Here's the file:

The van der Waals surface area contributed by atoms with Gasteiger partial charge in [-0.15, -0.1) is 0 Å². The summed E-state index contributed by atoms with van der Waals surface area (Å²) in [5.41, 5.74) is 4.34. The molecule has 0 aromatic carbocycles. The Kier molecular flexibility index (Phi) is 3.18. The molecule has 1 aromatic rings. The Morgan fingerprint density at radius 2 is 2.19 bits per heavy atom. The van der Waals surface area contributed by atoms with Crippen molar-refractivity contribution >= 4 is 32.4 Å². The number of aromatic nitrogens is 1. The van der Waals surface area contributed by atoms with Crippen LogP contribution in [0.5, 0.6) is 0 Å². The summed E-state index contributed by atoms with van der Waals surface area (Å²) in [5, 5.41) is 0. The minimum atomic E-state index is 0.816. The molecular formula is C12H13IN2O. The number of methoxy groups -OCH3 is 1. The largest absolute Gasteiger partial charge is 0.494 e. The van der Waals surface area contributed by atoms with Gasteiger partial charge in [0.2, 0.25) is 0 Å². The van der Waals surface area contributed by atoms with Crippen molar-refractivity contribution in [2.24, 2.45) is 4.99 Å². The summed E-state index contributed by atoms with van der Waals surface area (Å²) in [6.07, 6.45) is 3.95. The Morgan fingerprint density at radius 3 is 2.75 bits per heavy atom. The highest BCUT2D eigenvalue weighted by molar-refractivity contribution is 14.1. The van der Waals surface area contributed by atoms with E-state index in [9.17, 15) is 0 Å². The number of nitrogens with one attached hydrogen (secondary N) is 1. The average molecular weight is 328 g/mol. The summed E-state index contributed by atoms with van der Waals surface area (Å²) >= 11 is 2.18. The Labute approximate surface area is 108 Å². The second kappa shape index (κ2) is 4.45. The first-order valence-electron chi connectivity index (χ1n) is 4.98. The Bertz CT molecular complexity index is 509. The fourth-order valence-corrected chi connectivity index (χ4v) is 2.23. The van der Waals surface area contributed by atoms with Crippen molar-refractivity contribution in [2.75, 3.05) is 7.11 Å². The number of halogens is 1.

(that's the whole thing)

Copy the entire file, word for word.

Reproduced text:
The van der Waals surface area contributed by atoms with Gasteiger partial charge in [-0.15, -0.1) is 0 Å². The summed E-state index contributed by atoms with van der Waals surface area (Å²) in [5.41, 5.74) is 4.34. The molecule has 0 aromatic carbocycles. The Kier molecular flexibility index (Phi) is 3.18. The molecule has 1 aromatic rings. The Morgan fingerprint density at radius 2 is 2.19 bits per heavy atom. The van der Waals surface area contributed by atoms with Crippen molar-refractivity contribution >= 4 is 32.4 Å². The number of aromatic nitrogens is 1. The van der Waals surface area contributed by atoms with Crippen LogP contribution in [0.5, 0.6) is 0 Å². The summed E-state index contributed by atoms with van der Waals surface area (Å²) in [5, 5.41) is 0. The minimum atomic E-state index is 0.816. The molecular formula is C12H13IN2O. The number of methoxy groups -OCH3 is 1. The largest absolute Gasteiger partial charge is 0.494 e. The van der Waals surface area contributed by atoms with Gasteiger partial charge in [0.2, 0.25) is 0 Å². The van der Waals surface area contributed by atoms with Crippen molar-refractivity contribution in [2.24, 2.45) is 4.99 Å². The summed E-state index contributed by atoms with van der Waals surface area (Å²) in [6.07, 6.45) is 3.95. The Morgan fingerprint density at radius 3 is 2.75 bits per heavy atom. The highest BCUT2D eigenvalue weighted by molar-refractivity contribution is 14.1. The van der Waals surface area contributed by atoms with E-state index in [9.17, 15) is 0 Å². The number of nitrogens with one attached hydrogen (secondary N) is 1. The average molecular weight is 328 g/mol. The summed E-state index contributed by atoms with van der Waals surface area (Å²) >= 11 is 2.18. The Labute approximate surface area is 108 Å². The second kappa shape index (κ2) is 4.45. The first-order valence-electron chi connectivity index (χ1n) is 4.98. The Bertz CT molecular complexity index is 509. The fourth-order valence-corrected chi connectivity index (χ4v) is 2.23. The van der Waals surface area contributed by atoms with Crippen molar-refractivity contribution in [2.75, 3.05) is 7.11 Å². The number of halogens is 1.